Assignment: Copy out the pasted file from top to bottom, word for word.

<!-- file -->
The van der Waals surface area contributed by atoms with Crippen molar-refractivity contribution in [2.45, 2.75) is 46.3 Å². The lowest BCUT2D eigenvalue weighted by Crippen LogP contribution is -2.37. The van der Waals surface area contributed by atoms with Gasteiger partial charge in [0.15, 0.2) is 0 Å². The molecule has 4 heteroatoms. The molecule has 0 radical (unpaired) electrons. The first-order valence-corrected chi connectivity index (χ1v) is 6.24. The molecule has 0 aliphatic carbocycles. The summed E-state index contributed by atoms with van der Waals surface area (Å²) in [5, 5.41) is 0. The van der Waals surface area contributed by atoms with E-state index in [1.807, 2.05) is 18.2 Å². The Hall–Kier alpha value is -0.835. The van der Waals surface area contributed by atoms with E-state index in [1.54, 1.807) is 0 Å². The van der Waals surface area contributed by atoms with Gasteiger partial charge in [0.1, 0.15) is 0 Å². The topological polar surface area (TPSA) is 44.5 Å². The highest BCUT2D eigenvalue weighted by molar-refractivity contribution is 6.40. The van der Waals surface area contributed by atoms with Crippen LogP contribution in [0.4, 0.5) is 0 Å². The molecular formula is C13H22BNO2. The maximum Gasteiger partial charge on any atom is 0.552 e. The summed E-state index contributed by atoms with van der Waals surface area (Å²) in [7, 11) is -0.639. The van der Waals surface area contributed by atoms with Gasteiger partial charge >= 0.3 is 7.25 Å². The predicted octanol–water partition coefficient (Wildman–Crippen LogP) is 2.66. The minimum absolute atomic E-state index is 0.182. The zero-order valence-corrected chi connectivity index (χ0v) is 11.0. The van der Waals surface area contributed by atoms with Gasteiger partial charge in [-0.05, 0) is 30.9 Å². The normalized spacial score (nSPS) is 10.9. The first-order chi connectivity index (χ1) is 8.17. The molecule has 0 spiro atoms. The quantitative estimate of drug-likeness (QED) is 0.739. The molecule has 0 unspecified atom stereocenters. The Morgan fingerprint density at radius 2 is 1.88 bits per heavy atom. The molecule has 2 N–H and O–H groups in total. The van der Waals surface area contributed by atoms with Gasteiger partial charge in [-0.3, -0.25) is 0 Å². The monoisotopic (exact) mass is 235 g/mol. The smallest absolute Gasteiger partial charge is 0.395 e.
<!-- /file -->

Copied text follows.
The van der Waals surface area contributed by atoms with Crippen molar-refractivity contribution in [2.45, 2.75) is 46.3 Å². The lowest BCUT2D eigenvalue weighted by Crippen LogP contribution is -2.37. The van der Waals surface area contributed by atoms with Gasteiger partial charge in [0.15, 0.2) is 0 Å². The molecule has 4 heteroatoms. The molecule has 0 radical (unpaired) electrons. The first-order valence-corrected chi connectivity index (χ1v) is 6.24. The molecule has 0 aliphatic carbocycles. The summed E-state index contributed by atoms with van der Waals surface area (Å²) in [5, 5.41) is 0. The van der Waals surface area contributed by atoms with E-state index in [1.807, 2.05) is 18.2 Å². The Hall–Kier alpha value is -0.835. The van der Waals surface area contributed by atoms with E-state index in [1.54, 1.807) is 0 Å². The van der Waals surface area contributed by atoms with Gasteiger partial charge in [0.1, 0.15) is 0 Å². The topological polar surface area (TPSA) is 44.5 Å². The highest BCUT2D eigenvalue weighted by molar-refractivity contribution is 6.40. The van der Waals surface area contributed by atoms with Crippen LogP contribution in [0.4, 0.5) is 0 Å². The molecular formula is C13H22BNO2. The maximum Gasteiger partial charge on any atom is 0.552 e. The summed E-state index contributed by atoms with van der Waals surface area (Å²) in [7, 11) is -0.639. The van der Waals surface area contributed by atoms with Gasteiger partial charge >= 0.3 is 7.25 Å². The predicted octanol–water partition coefficient (Wildman–Crippen LogP) is 2.66. The minimum absolute atomic E-state index is 0.182. The zero-order valence-corrected chi connectivity index (χ0v) is 11.0. The van der Waals surface area contributed by atoms with Gasteiger partial charge in [-0.05, 0) is 30.9 Å². The normalized spacial score (nSPS) is 10.9. The first-order chi connectivity index (χ1) is 8.17. The molecule has 0 spiro atoms. The quantitative estimate of drug-likeness (QED) is 0.739. The molecule has 0 unspecified atom stereocenters. The Morgan fingerprint density at radius 2 is 1.88 bits per heavy atom. The molecule has 2 N–H and O–H groups in total. The van der Waals surface area contributed by atoms with Gasteiger partial charge in [-0.3, -0.25) is 0 Å². The monoisotopic (exact) mass is 235 g/mol. The smallest absolute Gasteiger partial charge is 0.395 e.